THE development of an Australian “living” guideline for clinicians caring for people with diabetes has been welcomed, as long as it addresses clinical questions “relevant to general practice”, according to a spokesman for the Royal Australian College of GPs.
Dr Gary Deed, Chair of the RACGP’s Diabetes Specific Interest Network, said the RACGP welcomed the development of a living guideline.
“It will be useful for GPs as long as the clinical questions guiding the recommendations in the guidelines incorporate the general practice care of patients,” he said. “If it’s academic or it’s hospital-based, their usefulness for general practice will be lost, and the majority of people with type 2 diabetes are managed in general practice.”
He noted as well that even in the absence of local guidelines, publications such as the RACGP’s Red Book and General practice management of type 2 diabetes handbook, scoured international evidence to provide GPs with relevant, up-to-date recommendations to support their care of patients with diabetes.
“Increasingly, we have been having to look internationally because of this current gap, and that’s why we are supporting the development of Australian evidence and processes,” he said.
Dr Deed was commenting on a Perspective published in the MJA outlining the development of the living guidelines for diabetes in Australia. The development of Australian living guidelines for diabetes comes after the 2017 launch of living guidelines for stroke.
“Living guidelines provide a huge benefit in terms of time, in terms of the quality of the product and in terms of financial efficiency,” said Associate Professor Sof Andrikopoulos, CEO of the Australian Diabetes Society, a co-author of the guidelines.
“It means that the guideline is up to date, it’s maintained with the most recent scientific evidence and it ensures that a health professional has access to a document that has the latest evidence to be able to manage the person’s diabetes.”
He said the advent of new technologies – such as Covidence and MAGICApp – had enabled more efficient synthesis of data than was possible in the past.
The authors wrote that evidence-based clinical guideline development was an “expensive and laborious undertaking in which several years can pass between inception and publication”.
They added that one in five guideline recommendations were outdated within 3 years of guideline publication, and all but one of the National Health and Medical Research Council-approved diabetes clinical guidelines were outdated and had been rescinded.
Dr Britta Tendal, Manager of Cochrane Australia’s Living Guidelines Program, said it was hoped that a shift to living guidelines would build trust in the currency and reliability of the recommendations.
“By more rapidly bringing the evidence to the point of care, we are hoping that [the evidence–practice] gap will be closed much faster, but that the recommendations will still be trustworthy having been developed with robust methods, and not by just jumping to conclusions,” said Dr Tendal, who is also a co-author on the MJA article.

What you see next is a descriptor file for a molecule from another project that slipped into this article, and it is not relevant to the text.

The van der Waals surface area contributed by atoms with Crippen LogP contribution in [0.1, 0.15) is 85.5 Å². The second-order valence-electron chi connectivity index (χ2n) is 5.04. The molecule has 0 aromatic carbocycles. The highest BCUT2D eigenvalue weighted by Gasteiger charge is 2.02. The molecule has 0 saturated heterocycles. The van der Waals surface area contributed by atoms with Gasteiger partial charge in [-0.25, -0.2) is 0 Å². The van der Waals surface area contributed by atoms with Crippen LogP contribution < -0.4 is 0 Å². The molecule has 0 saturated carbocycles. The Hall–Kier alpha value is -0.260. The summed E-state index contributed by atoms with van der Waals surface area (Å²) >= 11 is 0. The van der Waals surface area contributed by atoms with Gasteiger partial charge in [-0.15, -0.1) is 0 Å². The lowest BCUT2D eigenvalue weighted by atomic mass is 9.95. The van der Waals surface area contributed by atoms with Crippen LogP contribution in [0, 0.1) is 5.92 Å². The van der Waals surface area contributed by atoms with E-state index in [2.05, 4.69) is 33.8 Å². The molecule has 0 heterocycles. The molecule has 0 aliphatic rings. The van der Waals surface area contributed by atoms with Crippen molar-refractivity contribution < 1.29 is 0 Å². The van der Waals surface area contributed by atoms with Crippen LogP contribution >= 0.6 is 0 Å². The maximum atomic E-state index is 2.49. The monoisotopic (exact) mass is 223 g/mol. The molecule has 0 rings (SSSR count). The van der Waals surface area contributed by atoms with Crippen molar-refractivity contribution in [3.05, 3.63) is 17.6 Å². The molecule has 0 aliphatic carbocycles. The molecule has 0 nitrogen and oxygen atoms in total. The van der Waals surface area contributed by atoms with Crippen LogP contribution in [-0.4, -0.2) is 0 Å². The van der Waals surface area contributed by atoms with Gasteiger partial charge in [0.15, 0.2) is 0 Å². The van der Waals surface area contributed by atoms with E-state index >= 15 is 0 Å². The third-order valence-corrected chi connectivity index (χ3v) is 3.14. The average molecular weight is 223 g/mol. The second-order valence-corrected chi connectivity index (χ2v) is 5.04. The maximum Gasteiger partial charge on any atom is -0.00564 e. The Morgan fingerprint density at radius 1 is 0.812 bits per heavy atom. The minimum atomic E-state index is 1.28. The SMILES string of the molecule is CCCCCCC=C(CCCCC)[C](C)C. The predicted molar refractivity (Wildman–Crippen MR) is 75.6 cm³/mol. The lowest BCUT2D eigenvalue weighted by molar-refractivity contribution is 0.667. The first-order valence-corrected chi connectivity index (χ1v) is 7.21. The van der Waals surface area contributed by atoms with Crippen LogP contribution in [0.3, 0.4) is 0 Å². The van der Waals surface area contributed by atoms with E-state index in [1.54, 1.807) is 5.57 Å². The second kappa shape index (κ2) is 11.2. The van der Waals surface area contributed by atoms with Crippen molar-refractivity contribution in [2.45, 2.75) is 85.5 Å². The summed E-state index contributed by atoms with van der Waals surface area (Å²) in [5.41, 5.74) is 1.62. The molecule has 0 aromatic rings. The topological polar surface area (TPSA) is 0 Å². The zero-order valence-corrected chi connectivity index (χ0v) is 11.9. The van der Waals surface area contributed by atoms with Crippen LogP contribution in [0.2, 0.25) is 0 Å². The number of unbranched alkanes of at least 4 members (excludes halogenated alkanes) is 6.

“With the current system, you may make recommendations, but then a new large trial comes out and something else changes – like how much a drug costs or new harms emerge in some observational data – and it can take a long time before even important changes get into guidelines. This is where we are really hoping that we will make them more trustworthy because they are always up to date.”
Dr Tendal said the developers of the living guidelines were also conscious that continual updates potentially could place additional strain on practitioners. She said that in areas with a low degree of certainty about the benefit or harm, it seemed wise to remain open to updates; but in areas where there was a high degree of certainty about the benefits and harms, the recommendations may remain fixed.
“You don’t need [all recommendations] to be living, but in areas where it’s uncertain, it’s a good idea to have it living because it might change,” she said.
Mr Brett Fenton, President of the Australian Diabetes Educators Association, said living guidelines were extremely important to credentialled diabetes educators (CDEs) in providing people with diabetes with evidence-based care.
“Previously, many hours would be spent developing guidelines, but they would become outdated with changes in technology, research and medications,” he said. “The living guidelines will provide CDEs with confidence that these guidelines are a trusted source of information that is current and relevant to their practice.”
Mr Fenton said one of the important roles of a CDE was to provide people with diabetes with information about how to self-manage their diabetes.
“People with diabetes will then take this information and choose the strategy that best suits their lifestyle. Living guidelines will save clinicians significant time having to check the validity of guidelines by looking for new evidence.”
Professor Andrikopoulos said collaboration was key in developing a guideline that improved the care of people with diabetes. Members of the Living Evidence for Diabetes Consortium include the Australian Diabetes Society, Diabetes Australia, the Australasian Paediatric Endocrine Group, the Australian Diabetes Educators Association, Cochrane Australia, with representation from the RACGP and the Federal Department of Health.
“This is a true collaborative effort to be able to provide a living guideline document to be able to deliver the best possible evidence-based care for the person with diabetes,” he said.
The new living guidelines for diabetes are expected to be available by the end of 2020.